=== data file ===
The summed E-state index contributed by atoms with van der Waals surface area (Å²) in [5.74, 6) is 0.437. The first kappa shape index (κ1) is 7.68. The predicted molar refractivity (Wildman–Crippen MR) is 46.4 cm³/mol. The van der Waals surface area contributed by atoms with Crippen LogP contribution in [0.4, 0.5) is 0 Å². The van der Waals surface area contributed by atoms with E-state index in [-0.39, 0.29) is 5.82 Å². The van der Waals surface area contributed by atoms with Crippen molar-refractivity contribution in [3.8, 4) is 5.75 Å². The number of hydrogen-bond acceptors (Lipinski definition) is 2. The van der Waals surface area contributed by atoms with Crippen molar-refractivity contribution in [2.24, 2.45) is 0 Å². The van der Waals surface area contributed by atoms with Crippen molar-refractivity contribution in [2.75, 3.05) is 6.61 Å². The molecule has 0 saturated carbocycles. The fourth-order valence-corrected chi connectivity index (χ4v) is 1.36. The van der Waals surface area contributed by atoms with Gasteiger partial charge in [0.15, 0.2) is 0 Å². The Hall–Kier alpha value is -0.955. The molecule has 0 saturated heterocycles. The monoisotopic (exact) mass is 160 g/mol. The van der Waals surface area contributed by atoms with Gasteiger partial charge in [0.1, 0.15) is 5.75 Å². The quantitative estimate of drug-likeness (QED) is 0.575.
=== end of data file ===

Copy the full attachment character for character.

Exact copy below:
The summed E-state index contributed by atoms with van der Waals surface area (Å²) in [5.74, 6) is 0.437. The first kappa shape index (κ1) is 7.68. The predicted molar refractivity (Wildman–Crippen MR) is 46.4 cm³/mol. The van der Waals surface area contributed by atoms with Crippen LogP contribution in [0.4, 0.5) is 0 Å². The van der Waals surface area contributed by atoms with E-state index in [-0.39, 0.29) is 5.82 Å². The van der Waals surface area contributed by atoms with Crippen molar-refractivity contribution in [3.8, 4) is 5.75 Å². The number of hydrogen-bond acceptors (Lipinski definition) is 2. The van der Waals surface area contributed by atoms with Crippen molar-refractivity contribution in [2.24, 2.45) is 0 Å². The van der Waals surface area contributed by atoms with Crippen molar-refractivity contribution in [2.75, 3.05) is 6.61 Å². The molecule has 0 saturated carbocycles. The fourth-order valence-corrected chi connectivity index (χ4v) is 1.36. The van der Waals surface area contributed by atoms with Gasteiger partial charge in [0.15, 0.2) is 0 Å². The Hall–Kier alpha value is -0.955. The molecule has 0 saturated heterocycles. The monoisotopic (exact) mass is 160 g/mol. The van der Waals surface area contributed by atoms with Gasteiger partial charge in [0.1, 0.15) is 5.75 Å². The quantitative estimate of drug-likeness (QED) is 0.575.